Artifacts: Cultivating Delight
One of my continuing interests has always been what the physical objects which we create and with which we surround ourselves say about us, both as individuals and as a society.
Who does not walk into someone else's living space and eye the collection of books, or music, or video to help form some opinion of the person who lives there?
Our possessions are both archival (what we treasure about our pasts) and aspirational (what we hope to accomplish in our future). When we feel overwhelmed by our possessions, a need to purge them, it's evidence that we need to move on from some impediment, some shackle to the past or illusory future.
People tend to foist stuff on us (think spam mail) and we find it hard to say no. Tidying up is the physical first step to regaining our sense of self, to assessing our own true needs and desires.
In writing these little meditations on "what we keep", I came across Marie Kondo and her konmari
method for taking control of clutter. Her method is far closer to my own than say, the Puritan-style "Clutterers Anonymous". Cleaning isn't about focusing on what to get rid of, on shaming people to get rid of their stuff. (Apparently so they can buy new stuff and keep the consumerist economy going.) No. No. No. It's about focusing on what to keep, those things that bring us delight.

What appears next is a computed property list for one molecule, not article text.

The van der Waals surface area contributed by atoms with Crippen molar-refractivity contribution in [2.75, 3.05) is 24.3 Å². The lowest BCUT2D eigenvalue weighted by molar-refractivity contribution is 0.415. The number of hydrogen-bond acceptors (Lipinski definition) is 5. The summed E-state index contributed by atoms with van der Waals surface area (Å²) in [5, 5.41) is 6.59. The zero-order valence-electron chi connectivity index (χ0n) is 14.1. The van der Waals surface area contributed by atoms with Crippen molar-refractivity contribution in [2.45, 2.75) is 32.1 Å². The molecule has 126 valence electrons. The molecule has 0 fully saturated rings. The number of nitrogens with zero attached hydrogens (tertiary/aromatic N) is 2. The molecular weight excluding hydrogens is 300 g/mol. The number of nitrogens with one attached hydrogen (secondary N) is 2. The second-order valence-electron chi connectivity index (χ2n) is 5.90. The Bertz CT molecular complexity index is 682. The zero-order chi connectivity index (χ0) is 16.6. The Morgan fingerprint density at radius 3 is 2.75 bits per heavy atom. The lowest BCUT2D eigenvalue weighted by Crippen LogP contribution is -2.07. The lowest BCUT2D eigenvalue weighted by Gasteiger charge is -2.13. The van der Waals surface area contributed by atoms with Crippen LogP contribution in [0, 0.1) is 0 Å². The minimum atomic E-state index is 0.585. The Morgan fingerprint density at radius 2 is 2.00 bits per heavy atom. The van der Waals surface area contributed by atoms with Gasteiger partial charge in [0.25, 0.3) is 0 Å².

When I sit here drinking my tea, I consider my cup. And yes, it brings me delight. Because I was quite poor in my youth, I always spent a great deal of time carefully weighing the characteristics of any purchase until finding just the thing that brought that spark of delight. If I didn't find it, I didn't buy it. (For example, I didn't own a couch until my late 30s).
When I look at my tea cup, I also think of the Japanese tea ceremony, which is about truly appreciating (paying attention to) the present moment, the radiance of the ordinary. Every time I look at this cup it makes me happy. I just have to remember to look.
So ends my long introduction to the linked story which examines the KonMari Method from the perspective of an economist. I think it will be interesting to those of you who prefer a less lyrical explanation. #whatwekeep #theradianceoftheordinary